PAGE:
Thursday, November 17, 2011

Needle Palm

Rhapidophyllum hystrix ( Needle Palm )

A suckering clump Palm, native to the Florida panhandle, that is usually slow growing but recorded growing as fast as 5 feet tall and wide in 3 years on ideal sites. It can reach 6 feet tall and 8 feet wide in 10 years or 10 feet tall and 16 feet wide in 50 years. The largest recorded is 14 feet in height. The trunk typically grows no taller than 12 inches in height. The fan shaped leaves are up to 5 ( rarely over 3 ) feet across and borne on stalks up to 7 feet long.
Each leaf is composed of up to 20 leaflets which are dark green above and silvery below. It is hardy north to zone 6 and reported to survive as low as - 26 F though with severe leaf dieback. Has been grown successfully on protected sites in northern Ohio and Michigan and survived in Colorado Springs, CO. Endangered in wild in its native southern U.S.A.! The Needle Palm requires hot summers with temperatures reaching up to the 90s on a regular basis. Young plants should be protected with burlap during the first few winters in colder climates.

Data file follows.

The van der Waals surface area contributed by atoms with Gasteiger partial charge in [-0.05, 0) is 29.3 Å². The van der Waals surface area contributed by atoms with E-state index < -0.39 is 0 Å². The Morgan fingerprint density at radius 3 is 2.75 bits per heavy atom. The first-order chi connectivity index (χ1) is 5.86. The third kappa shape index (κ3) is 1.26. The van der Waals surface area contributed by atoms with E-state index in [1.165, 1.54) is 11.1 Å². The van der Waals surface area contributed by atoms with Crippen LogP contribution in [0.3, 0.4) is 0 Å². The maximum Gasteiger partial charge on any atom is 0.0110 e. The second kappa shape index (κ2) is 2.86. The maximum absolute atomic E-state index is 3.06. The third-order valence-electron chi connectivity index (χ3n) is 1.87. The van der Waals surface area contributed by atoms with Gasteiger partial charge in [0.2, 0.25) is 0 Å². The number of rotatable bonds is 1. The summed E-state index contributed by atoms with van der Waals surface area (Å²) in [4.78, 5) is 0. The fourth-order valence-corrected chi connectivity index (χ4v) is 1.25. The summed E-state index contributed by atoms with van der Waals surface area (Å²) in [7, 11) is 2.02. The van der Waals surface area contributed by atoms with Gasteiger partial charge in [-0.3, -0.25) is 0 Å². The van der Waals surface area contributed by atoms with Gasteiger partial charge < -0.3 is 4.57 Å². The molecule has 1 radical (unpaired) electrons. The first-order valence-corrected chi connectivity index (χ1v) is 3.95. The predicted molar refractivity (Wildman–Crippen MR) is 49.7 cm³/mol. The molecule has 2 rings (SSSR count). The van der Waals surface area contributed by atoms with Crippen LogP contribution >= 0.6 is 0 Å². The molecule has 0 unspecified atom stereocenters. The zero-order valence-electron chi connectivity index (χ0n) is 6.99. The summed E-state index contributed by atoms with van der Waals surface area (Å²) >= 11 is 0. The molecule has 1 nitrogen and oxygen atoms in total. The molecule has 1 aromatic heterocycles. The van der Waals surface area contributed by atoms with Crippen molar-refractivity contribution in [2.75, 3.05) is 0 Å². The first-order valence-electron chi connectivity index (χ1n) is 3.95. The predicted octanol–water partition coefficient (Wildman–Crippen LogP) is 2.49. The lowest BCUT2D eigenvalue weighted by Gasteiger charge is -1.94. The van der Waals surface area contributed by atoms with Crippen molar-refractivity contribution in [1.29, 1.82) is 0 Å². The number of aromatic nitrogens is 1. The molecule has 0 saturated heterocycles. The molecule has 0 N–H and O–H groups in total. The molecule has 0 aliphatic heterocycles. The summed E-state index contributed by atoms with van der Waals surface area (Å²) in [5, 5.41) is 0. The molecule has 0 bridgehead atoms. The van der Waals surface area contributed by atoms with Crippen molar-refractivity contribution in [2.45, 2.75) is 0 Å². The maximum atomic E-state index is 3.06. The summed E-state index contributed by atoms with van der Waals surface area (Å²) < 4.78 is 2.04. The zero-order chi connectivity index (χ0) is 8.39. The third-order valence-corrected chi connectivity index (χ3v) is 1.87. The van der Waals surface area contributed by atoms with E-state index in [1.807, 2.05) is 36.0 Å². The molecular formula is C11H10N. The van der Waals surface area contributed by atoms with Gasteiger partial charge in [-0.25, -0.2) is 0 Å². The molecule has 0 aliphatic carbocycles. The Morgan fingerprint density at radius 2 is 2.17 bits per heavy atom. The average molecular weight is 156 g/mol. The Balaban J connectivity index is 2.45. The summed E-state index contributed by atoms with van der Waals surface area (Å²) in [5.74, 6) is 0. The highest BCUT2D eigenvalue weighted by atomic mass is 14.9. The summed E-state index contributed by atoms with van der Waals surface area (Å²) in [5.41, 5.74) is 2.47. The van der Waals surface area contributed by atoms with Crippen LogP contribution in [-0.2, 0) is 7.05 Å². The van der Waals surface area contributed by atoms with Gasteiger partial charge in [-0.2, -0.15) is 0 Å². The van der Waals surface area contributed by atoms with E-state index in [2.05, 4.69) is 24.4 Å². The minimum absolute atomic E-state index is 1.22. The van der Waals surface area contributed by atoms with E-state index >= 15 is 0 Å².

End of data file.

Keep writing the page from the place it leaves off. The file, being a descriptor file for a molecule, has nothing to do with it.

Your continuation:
* photo taken on Feb 2009 @ U.S. National Arboretum, D.C.

* looking resonably good after the severe 2011 winter

* photos taken on October 17 2010 @ U.S. National Arboretum, D.C.

* photo taken on Aug 3 2014 @ National Zoo, Wash., DC

* photos taken on Feb 8 2014 @ U.S. National Arboretum, DC

* photo taken on Apr 17 2016 @ U.S. National Arboretum, DC

* photo taken on Nov 19 2016 @ London Town Gardens, Edgewater, MD

* historic archive photos

* photo taken on May 27 2017 @ Meadowlark Botanical Gardens, Vienna, VA

* photo taken on Aug 24 2017 @ U.S. Botanic Garden, Wash. DC.

* photo taken on Sep 3 2017 @ U.S. National Arboretum, D.C.


Nannorrhops ritchiana ( Mazari Palm )
An extremely rare, fast growing, multi-trunked fan palm that is native to mountainous areas of Pakistan, northern India and Afghanistan where it is endangered. Some records include: largest on record - 30 x 25 feet with a trunk diameter of 1 foot ( though usually seen as a shrub ).
The leathery, fan-shaped leaves, up to 4.5 feet across, are blue-green.
Old leaf bases persist and should be removed.
The white flowers are borne on branched spikes reaching above the crown that reach up to 5 feet in length.
The fruits are orange brown.
Hardy zones 6a to 9 in full sun on well drained soils in dry climates. It can tolerate as low as -14 F if dry during winter and can also easily tolerate 125 F during summer and actually requires hot summers. Very drought tolerant.
It thrives well in places such as California, Italy and southern France.

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